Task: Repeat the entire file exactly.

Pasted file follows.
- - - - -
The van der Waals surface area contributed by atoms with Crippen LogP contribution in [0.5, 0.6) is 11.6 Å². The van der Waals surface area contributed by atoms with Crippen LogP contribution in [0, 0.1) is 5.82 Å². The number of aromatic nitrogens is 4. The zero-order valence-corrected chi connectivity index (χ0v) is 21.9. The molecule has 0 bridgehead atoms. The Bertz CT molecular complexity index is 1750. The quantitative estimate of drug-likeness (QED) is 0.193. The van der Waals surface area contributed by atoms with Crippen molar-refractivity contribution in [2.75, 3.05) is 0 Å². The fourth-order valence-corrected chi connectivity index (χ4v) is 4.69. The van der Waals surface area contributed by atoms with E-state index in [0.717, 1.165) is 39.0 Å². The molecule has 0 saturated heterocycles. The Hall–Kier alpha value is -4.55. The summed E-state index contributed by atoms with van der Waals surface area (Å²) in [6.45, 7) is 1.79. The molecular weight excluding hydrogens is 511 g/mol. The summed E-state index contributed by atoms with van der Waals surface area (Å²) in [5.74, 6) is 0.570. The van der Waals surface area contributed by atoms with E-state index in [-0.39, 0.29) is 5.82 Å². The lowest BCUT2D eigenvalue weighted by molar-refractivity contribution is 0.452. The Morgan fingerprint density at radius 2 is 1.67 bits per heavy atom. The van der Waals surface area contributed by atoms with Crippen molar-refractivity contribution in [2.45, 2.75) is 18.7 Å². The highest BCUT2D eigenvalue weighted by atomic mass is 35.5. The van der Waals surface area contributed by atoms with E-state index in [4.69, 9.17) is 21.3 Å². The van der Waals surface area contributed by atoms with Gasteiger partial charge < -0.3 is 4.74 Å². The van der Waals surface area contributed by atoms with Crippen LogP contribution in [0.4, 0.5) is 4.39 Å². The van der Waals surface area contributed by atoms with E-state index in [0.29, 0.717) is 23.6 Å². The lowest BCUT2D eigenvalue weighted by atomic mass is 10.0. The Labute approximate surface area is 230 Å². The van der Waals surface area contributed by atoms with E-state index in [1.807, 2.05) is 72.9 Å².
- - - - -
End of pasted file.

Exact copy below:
The van der Waals surface area contributed by atoms with Crippen LogP contribution in [0.5, 0.6) is 11.6 Å². The van der Waals surface area contributed by atoms with Crippen LogP contribution in [0, 0.1) is 5.82 Å². The number of aromatic nitrogens is 4. The zero-order valence-corrected chi connectivity index (χ0v) is 21.9. The molecule has 0 bridgehead atoms. The Bertz CT molecular complexity index is 1750. The quantitative estimate of drug-likeness (QED) is 0.193. The van der Waals surface area contributed by atoms with Crippen molar-refractivity contribution in [2.75, 3.05) is 0 Å². The fourth-order valence-corrected chi connectivity index (χ4v) is 4.69. The van der Waals surface area contributed by atoms with E-state index in [0.717, 1.165) is 39.0 Å². The molecule has 0 saturated heterocycles. The Hall–Kier alpha value is -4.55. The summed E-state index contributed by atoms with van der Waals surface area (Å²) in [6.45, 7) is 1.79. The molecular weight excluding hydrogens is 511 g/mol. The summed E-state index contributed by atoms with van der Waals surface area (Å²) in [5.74, 6) is 0.570. The van der Waals surface area contributed by atoms with E-state index in [-0.39, 0.29) is 5.82 Å². The lowest BCUT2D eigenvalue weighted by molar-refractivity contribution is 0.452. The Morgan fingerprint density at radius 2 is 1.67 bits per heavy atom. The van der Waals surface area contributed by atoms with Crippen molar-refractivity contribution in [2.45, 2.75) is 18.7 Å². The highest BCUT2D eigenvalue weighted by atomic mass is 35.5. The van der Waals surface area contributed by atoms with E-state index in [4.69, 9.17) is 21.3 Å². The van der Waals surface area contributed by atoms with Gasteiger partial charge < -0.3 is 4.74 Å². The van der Waals surface area contributed by atoms with Crippen LogP contribution in [0.4, 0.5) is 4.39 Å². The van der Waals surface area contributed by atoms with E-state index in [0.29, 0.717) is 23.6 Å². The lowest BCUT2D eigenvalue weighted by atomic mass is 10.0. The Labute approximate surface area is 230 Å². The van der Waals surface area contributed by atoms with E-state index in [1.807, 2.05) is 72.9 Å².